dr marten laces Reopen Upper Shore mental health center
In 2009, the Maryland Department of Health and Mental Hygiene closed the Upper Shore Community Mental Health Center in Chestertown, leaving the area with no place for those in need of institutional care. The center had 60 beds when it closed for what was billed as a cost cutting measure in a financial crisis.
Nearly six years later, the real reasons are sounding much more political, as Comptroller Peter Franchot said during a Board of Public Works meeting earlier this month and on a recent visit to Chestertown. “I believed then as I do now that the move was politically motivated, given that the facility was located in a conservative area of the state where Republicans tend to get elected,” Franchot, a Democrat, said at a May 13 Board of Public Works meeting.
According to the DHMH website for the Upper Shore Community Mental Health Center, the closure fell in line with the state’s “policy to provide services in the most integrated setting” and was recommended “to accommodate a transition to community based alternatives that will provide services to patients in the least restrictive setting available.”The site states that “consumers” in need of mental health and substance abuse treatment would still receive it “consistent with the quality of care provided throughout the state.”
Franchot said there was no real plan for treating patients, though. “The item was developed and presented to this board in haste and those who presented the item to the board either willfully or mistakenly misrepresented the issue by saying that the vast majority of patients hailed from communities outside of the Eastern Shore and therefore could be transported to other facilities within the Baltimore/Washington corridor with minimal stress and inconvenience on their families. That just turned out to be flat wrong,” he said May 13.
While visiting Chestertown May 18, Franchot said he discussed the Upper Shore Community Mental Health Center closure with Gov. Larry Hogan, who appears receptive to reopening the facility. Pipkin railed against the closing. His successor, Sen. Stephen S. Hershey Jr., and Del. Jay Jacobs, a former Rock Hall mayor, both took up the mantle. Under Gov. Martin O’Malley’s administration, which called for the facility’s closing, their shouts and Pipkin shouted a lot landed on deaf ears.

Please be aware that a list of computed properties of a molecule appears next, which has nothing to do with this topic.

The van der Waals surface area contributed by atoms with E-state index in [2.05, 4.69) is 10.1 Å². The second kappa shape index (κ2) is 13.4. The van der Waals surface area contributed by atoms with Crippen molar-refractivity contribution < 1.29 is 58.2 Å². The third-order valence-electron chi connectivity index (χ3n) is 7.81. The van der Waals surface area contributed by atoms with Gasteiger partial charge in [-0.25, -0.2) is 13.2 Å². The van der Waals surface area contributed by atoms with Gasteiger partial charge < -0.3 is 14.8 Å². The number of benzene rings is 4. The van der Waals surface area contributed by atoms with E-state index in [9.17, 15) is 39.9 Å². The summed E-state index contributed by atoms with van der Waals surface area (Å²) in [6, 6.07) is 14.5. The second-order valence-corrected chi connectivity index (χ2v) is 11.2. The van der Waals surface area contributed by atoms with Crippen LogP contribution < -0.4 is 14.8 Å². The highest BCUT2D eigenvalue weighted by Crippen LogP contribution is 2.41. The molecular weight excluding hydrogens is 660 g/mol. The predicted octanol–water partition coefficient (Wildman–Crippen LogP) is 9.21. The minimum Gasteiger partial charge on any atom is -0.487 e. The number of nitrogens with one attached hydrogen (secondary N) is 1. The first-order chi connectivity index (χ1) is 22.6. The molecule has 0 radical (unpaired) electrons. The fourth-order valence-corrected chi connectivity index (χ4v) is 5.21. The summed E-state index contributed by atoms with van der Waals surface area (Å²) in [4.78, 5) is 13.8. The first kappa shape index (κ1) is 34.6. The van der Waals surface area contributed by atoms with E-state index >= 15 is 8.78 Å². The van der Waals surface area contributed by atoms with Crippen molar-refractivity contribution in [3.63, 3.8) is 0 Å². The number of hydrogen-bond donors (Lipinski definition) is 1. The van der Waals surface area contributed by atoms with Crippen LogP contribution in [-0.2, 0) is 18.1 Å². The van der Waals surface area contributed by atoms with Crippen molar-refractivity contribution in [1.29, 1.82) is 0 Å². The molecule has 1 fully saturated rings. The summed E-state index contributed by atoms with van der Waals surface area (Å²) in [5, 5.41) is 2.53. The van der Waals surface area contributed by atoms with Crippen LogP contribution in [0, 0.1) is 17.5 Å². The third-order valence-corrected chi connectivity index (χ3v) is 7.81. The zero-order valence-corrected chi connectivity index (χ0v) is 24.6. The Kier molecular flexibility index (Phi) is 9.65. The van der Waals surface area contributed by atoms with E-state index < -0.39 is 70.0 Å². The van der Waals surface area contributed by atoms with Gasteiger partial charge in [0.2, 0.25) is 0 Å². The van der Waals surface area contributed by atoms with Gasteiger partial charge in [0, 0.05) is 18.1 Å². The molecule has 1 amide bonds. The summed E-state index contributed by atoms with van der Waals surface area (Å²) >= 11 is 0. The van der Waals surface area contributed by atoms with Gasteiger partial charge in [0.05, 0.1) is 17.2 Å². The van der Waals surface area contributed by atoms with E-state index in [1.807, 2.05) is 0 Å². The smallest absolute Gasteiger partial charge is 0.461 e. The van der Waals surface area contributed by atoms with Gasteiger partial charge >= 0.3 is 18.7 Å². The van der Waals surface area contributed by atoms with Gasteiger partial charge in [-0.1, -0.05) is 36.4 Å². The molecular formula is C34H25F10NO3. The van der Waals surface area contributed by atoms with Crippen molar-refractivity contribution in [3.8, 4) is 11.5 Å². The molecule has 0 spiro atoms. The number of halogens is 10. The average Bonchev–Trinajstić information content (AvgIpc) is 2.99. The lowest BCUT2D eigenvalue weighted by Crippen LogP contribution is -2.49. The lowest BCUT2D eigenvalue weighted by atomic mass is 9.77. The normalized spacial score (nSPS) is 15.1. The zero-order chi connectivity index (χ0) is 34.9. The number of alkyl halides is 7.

So could we see the center reopen? We certainly hope so. And we are optimistic about it to boot. The center’s closing was about more than 100 people losing their jobs. It was about losing a quality mental health care facility close by for those living on the Eastern Shore.
When the Sandy Hook Elementary school shooting occurred in Newtown, Conn. in late 2012, the calls went out for mental health care reform. The Shore needed that reform just as much as anywhere else in the country, and we had an empty facility with 60 beds available. While debate focused more on policy issues for getting treatment, a practical solution to get the ball rolling was available in Chestertown to provide more mental health care options.
Another hot button and related issue is the state’s heroin epidemic. Lt. Gov. Boyd Rutherford has held symposiums on heroin abuse and addiction throughout the state. In an interview last month, Rutherford spoke about how substance abuse and mental health issues are often intertwined. He said that also could lead to a possible review of the previous administration’s decision to close the mental health center in Chestertown.
Providing quality mental health services in a local setting is very important. Likewise, we need an inpatient facility for those who need more intensive care. The current administration has an opportunity, and at least one high ranking across the aisle ally, to reopen the Upper Shore Community Mental Health Center. We hope to see it happen.